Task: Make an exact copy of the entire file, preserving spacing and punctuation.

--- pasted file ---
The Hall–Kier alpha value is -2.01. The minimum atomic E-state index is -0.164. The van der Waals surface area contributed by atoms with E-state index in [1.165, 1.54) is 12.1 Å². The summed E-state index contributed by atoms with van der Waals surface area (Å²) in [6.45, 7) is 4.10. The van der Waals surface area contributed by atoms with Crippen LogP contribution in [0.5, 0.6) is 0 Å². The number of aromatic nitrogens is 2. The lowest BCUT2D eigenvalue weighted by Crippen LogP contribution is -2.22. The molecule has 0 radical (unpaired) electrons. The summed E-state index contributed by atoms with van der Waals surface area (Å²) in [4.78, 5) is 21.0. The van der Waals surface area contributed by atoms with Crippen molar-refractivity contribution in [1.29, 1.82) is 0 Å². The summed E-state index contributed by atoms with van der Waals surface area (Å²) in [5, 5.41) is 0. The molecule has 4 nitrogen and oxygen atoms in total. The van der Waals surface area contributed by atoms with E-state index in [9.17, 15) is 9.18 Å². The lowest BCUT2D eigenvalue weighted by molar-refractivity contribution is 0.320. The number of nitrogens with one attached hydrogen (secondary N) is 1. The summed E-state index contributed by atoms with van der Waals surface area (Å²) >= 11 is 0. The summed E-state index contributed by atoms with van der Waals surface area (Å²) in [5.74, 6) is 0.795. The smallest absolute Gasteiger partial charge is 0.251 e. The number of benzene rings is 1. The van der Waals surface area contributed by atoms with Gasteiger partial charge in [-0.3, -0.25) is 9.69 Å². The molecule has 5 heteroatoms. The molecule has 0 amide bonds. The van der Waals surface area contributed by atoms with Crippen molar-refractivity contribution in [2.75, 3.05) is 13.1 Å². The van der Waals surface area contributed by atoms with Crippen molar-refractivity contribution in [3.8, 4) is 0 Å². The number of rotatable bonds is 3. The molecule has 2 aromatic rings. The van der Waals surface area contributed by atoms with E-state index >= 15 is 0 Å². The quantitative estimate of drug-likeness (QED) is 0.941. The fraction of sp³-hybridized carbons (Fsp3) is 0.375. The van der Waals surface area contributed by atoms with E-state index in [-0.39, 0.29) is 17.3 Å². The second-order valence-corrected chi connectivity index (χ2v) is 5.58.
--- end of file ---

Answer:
The Hall–Kier alpha value is -2.01. The minimum atomic E-state index is -0.164. The van der Waals surface area contributed by atoms with E-state index in [1.165, 1.54) is 12.1 Å². The summed E-state index contributed by atoms with van der Waals surface area (Å²) in [6.45, 7) is 4.10. The van der Waals surface area contributed by atoms with Crippen LogP contribution in [0.5, 0.6) is 0 Å². The number of aromatic nitrogens is 2. The lowest BCUT2D eigenvalue weighted by Crippen LogP contribution is -2.22. The molecule has 0 radical (unpaired) electrons. The summed E-state index contributed by atoms with van der Waals surface area (Å²) in [4.78, 5) is 21.0. The van der Waals surface area contributed by atoms with Crippen molar-refractivity contribution in [1.29, 1.82) is 0 Å². The summed E-state index contributed by atoms with van der Waals surface area (Å²) in [5, 5.41) is 0. The molecule has 4 nitrogen and oxygen atoms in total. The van der Waals surface area contributed by atoms with E-state index in [9.17, 15) is 9.18 Å². The lowest BCUT2D eigenvalue weighted by molar-refractivity contribution is 0.320. The number of nitrogens with one attached hydrogen (secondary N) is 1. The summed E-state index contributed by atoms with van der Waals surface area (Å²) >= 11 is 0. The summed E-state index contributed by atoms with van der Waals surface area (Å²) in [5.74, 6) is 0.795. The smallest absolute Gasteiger partial charge is 0.251 e. The number of benzene rings is 1. The van der Waals surface area contributed by atoms with Gasteiger partial charge in [-0.3, -0.25) is 9.69 Å². The molecule has 5 heteroatoms. The molecule has 0 amide bonds. The van der Waals surface area contributed by atoms with Crippen molar-refractivity contribution in [2.75, 3.05) is 13.1 Å². The van der Waals surface area contributed by atoms with Crippen molar-refractivity contribution in [3.8, 4) is 0 Å². The number of rotatable bonds is 3. The molecule has 2 aromatic rings. The van der Waals surface area contributed by atoms with E-state index >= 15 is 0 Å². The quantitative estimate of drug-likeness (QED) is 0.941. The fraction of sp³-hybridized carbons (Fsp3) is 0.375. The van der Waals surface area contributed by atoms with E-state index in [-0.39, 0.29) is 17.3 Å². The second-order valence-corrected chi connectivity index (χ2v) is 5.58.